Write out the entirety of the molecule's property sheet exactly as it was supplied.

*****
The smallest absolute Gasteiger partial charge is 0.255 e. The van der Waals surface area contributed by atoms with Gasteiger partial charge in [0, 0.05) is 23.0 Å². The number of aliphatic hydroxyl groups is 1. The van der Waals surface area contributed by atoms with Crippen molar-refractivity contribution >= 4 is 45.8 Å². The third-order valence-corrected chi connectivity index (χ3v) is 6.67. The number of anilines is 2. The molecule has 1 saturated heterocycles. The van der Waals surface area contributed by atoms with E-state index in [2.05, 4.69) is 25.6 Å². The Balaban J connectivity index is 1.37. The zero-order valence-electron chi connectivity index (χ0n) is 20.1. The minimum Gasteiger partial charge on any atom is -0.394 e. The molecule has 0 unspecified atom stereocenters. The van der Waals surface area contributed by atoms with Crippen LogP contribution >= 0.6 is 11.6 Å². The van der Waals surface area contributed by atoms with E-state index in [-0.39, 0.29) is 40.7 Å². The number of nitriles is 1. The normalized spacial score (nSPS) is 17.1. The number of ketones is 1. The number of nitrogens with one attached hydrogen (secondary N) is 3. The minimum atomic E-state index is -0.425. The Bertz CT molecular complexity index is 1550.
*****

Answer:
The smallest absolute Gasteiger partial charge is 0.255 e. The van der Waals surface area contributed by atoms with Gasteiger partial charge in [0, 0.05) is 23.0 Å². The number of aliphatic hydroxyl groups is 1. The van der Waals surface area contributed by atoms with Crippen molar-refractivity contribution >= 4 is 45.8 Å². The third-order valence-corrected chi connectivity index (χ3v) is 6.67. The number of anilines is 2. The molecule has 1 saturated heterocycles. The van der Waals surface area contributed by atoms with E-state index in [2.05, 4.69) is 25.6 Å². The Balaban J connectivity index is 1.37. The zero-order valence-electron chi connectivity index (χ0n) is 20.1. The minimum Gasteiger partial charge on any atom is -0.394 e. The molecule has 0 unspecified atom stereocenters. The van der Waals surface area contributed by atoms with Crippen LogP contribution >= 0.6 is 11.6 Å². The van der Waals surface area contributed by atoms with E-state index in [-0.39, 0.29) is 40.7 Å². The number of nitriles is 1. The normalized spacial score (nSPS) is 17.1. The number of ketones is 1. The number of nitrogens with one attached hydrogen (secondary N) is 3. The minimum atomic E-state index is -0.425. The Bertz CT molecular complexity index is 1550.